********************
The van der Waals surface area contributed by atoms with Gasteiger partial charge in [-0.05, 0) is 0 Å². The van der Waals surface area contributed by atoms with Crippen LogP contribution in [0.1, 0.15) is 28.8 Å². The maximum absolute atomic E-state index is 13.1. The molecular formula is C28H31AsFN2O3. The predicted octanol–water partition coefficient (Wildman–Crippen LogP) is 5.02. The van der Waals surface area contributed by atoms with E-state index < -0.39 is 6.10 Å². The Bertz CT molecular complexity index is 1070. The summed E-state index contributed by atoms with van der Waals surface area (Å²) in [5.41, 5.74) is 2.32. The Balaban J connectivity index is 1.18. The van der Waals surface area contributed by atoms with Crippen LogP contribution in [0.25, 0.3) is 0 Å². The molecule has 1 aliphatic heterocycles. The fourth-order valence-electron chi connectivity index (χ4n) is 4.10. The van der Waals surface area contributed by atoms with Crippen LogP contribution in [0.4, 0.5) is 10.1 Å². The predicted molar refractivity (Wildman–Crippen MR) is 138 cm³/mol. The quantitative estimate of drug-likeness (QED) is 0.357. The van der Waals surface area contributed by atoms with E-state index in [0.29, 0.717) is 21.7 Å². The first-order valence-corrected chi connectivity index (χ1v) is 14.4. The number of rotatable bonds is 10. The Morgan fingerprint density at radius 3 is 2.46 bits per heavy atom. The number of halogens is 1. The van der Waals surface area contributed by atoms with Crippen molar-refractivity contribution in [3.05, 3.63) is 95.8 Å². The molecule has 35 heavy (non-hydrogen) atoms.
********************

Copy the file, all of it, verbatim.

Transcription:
The van der Waals surface area contributed by atoms with Gasteiger partial charge in [-0.05, 0) is 0 Å². The van der Waals surface area contributed by atoms with Crippen LogP contribution in [0.1, 0.15) is 28.8 Å². The maximum absolute atomic E-state index is 13.1. The molecular formula is C28H31AsFN2O3. The predicted octanol–water partition coefficient (Wildman–Crippen LogP) is 5.02. The van der Waals surface area contributed by atoms with E-state index < -0.39 is 6.10 Å². The Bertz CT molecular complexity index is 1070. The summed E-state index contributed by atoms with van der Waals surface area (Å²) in [5.41, 5.74) is 2.32. The Balaban J connectivity index is 1.18. The van der Waals surface area contributed by atoms with Crippen LogP contribution in [0.25, 0.3) is 0 Å². The molecule has 1 aliphatic heterocycles. The fourth-order valence-electron chi connectivity index (χ4n) is 4.10. The van der Waals surface area contributed by atoms with Crippen LogP contribution in [0.4, 0.5) is 10.1 Å². The predicted molar refractivity (Wildman–Crippen MR) is 138 cm³/mol. The quantitative estimate of drug-likeness (QED) is 0.357. The van der Waals surface area contributed by atoms with E-state index in [0.29, 0.717) is 21.7 Å². The first-order valence-corrected chi connectivity index (χ1v) is 14.4. The number of rotatable bonds is 10. The Morgan fingerprint density at radius 3 is 2.46 bits per heavy atom. The number of halogens is 1. The van der Waals surface area contributed by atoms with Crippen molar-refractivity contribution in [3.05, 3.63) is 95.8 Å². The molecule has 35 heavy (non-hydrogen) atoms.